Another bochur who took the stand was a young fellow named Yehudah (“Yudke”) Paley, who would eventually become a prominent personality on the religious Jerusalem landscape. Rabbi Yehudah Paley, who passed away in 2012, was the founder of the Hebrew Mishpacha and a contractor who was heavily involved in creating affordable housing options in the chareidi sector.

Yudke, who was 18 at the time, was a regular at the Shabbos demonstrations, as per the instructions of his rebbi, Chevron rosh yeshivah Rav Yechezkel Sarna. In preparation for the publication of a book on Rabbi Paley’s life, his family was able to access the transcripts of the testimonies through the efforts of researchers Yitzchak Horowitz and Rabbi Yisrael Gellis. While the court documents weren’t officially classified, they weren’t readily available either — the violent riots were an embarrassing and uncomfortable chapter in Israel’s early history, and permission to access the official archives was slow in coming. When the family finally had them in hand, those papers shed light on a young bochur who would fight for justice at all costs.

Yudke began his testimony by relating what had happened on Shabbos parshas Shoftim, which was actually three weeks before Segalov was killed. He described how he went to the demonstration at 7 a.m. at the entrance to the city, where about 100 chareidim and close to that many policemen had gathered. Yudke brought up that week’s demonstration because that was the first time he saw police violence against the demonstrators, and it was his first encounter with Pinchas Segalov as well. He described how five policemen assaulted an 18-year-old bochur, apparently his friend from yeshivah. And then he spoke about Segalov:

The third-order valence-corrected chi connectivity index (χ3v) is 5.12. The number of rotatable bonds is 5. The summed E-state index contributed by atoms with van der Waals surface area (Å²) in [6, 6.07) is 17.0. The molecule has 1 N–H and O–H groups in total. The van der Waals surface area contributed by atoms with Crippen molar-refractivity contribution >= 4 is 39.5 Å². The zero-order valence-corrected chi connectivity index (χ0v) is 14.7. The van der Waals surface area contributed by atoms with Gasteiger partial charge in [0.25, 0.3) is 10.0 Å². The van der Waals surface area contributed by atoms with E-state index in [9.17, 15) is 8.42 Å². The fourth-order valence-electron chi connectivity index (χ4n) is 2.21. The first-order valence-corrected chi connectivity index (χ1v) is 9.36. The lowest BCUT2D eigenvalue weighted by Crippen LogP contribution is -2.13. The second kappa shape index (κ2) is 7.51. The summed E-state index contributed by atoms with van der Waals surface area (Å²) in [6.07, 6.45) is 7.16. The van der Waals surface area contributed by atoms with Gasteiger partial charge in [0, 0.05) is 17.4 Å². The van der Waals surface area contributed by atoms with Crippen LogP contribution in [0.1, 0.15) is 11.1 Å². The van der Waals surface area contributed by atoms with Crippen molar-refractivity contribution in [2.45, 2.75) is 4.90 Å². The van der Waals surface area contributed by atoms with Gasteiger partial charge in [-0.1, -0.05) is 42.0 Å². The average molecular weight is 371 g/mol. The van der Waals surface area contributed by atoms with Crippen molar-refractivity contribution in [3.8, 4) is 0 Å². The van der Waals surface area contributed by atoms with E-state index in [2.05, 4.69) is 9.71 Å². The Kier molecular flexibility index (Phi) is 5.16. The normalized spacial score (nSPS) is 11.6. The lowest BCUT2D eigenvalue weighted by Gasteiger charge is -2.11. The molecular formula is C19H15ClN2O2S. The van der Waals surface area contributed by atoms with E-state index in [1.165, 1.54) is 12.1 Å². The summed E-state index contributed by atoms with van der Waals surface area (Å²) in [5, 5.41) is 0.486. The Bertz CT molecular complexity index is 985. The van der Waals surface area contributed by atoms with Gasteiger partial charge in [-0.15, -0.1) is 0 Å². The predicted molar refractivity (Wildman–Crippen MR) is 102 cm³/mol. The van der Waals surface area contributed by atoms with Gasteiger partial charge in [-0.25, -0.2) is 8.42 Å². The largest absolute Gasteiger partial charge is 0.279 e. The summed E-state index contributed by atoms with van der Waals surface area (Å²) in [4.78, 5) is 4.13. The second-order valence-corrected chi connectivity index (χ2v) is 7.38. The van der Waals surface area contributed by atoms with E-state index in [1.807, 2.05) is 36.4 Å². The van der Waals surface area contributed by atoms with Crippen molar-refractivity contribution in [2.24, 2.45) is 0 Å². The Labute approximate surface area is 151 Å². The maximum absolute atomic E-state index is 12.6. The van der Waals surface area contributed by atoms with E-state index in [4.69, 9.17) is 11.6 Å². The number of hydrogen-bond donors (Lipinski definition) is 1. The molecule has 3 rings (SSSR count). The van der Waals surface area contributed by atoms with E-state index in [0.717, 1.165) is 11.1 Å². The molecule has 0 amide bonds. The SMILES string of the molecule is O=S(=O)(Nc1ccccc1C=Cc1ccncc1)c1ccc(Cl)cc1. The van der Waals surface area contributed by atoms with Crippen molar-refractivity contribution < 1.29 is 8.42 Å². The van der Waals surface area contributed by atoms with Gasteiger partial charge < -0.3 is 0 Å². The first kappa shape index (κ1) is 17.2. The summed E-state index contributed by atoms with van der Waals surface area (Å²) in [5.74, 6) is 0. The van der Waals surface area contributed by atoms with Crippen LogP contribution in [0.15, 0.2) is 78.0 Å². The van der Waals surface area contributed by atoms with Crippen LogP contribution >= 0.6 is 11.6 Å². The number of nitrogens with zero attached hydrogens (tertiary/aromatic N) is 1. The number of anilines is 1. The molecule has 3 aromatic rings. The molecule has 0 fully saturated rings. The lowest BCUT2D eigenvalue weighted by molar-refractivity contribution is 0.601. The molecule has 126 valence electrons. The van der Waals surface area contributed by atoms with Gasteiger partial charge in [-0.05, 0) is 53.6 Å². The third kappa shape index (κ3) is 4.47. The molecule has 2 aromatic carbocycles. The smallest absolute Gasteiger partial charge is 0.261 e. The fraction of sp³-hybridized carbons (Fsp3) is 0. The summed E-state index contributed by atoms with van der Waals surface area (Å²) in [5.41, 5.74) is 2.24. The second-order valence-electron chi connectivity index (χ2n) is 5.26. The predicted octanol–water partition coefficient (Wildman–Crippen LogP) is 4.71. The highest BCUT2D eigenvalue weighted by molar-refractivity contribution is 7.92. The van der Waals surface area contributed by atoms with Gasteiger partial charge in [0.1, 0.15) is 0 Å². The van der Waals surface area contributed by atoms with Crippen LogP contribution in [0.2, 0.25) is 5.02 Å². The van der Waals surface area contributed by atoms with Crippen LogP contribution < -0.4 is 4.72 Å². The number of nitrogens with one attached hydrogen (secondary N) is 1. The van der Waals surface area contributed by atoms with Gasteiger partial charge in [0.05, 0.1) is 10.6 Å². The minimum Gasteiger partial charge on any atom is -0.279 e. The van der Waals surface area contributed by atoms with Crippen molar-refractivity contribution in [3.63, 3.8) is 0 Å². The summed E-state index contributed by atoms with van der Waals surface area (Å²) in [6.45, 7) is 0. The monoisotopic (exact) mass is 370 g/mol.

“I looked over and saw Pinchas Segalov standing near the sidewalk, holding a piece of fabric in his hand, and explaining to the children how the flag is just a piece of fabric, yet the whole world accepts it as the symbol of the state and respects it. He said that the Torah, given at Har Sinai, was similar and explained why. Then a few policemen came over to him and asked him something, and then they fell upon him from both sides, beat him, and then climbed onto his back in order to push him into the paddy wagon.”

Attorney Korngold, who made no attempt to conceal his hostility, wanted to go back to the description of Segalov explaining to the children about the holiness of Shabbos.

“You said that Segalov had a piece of fabric in his hand. What was this fabric?” he asked.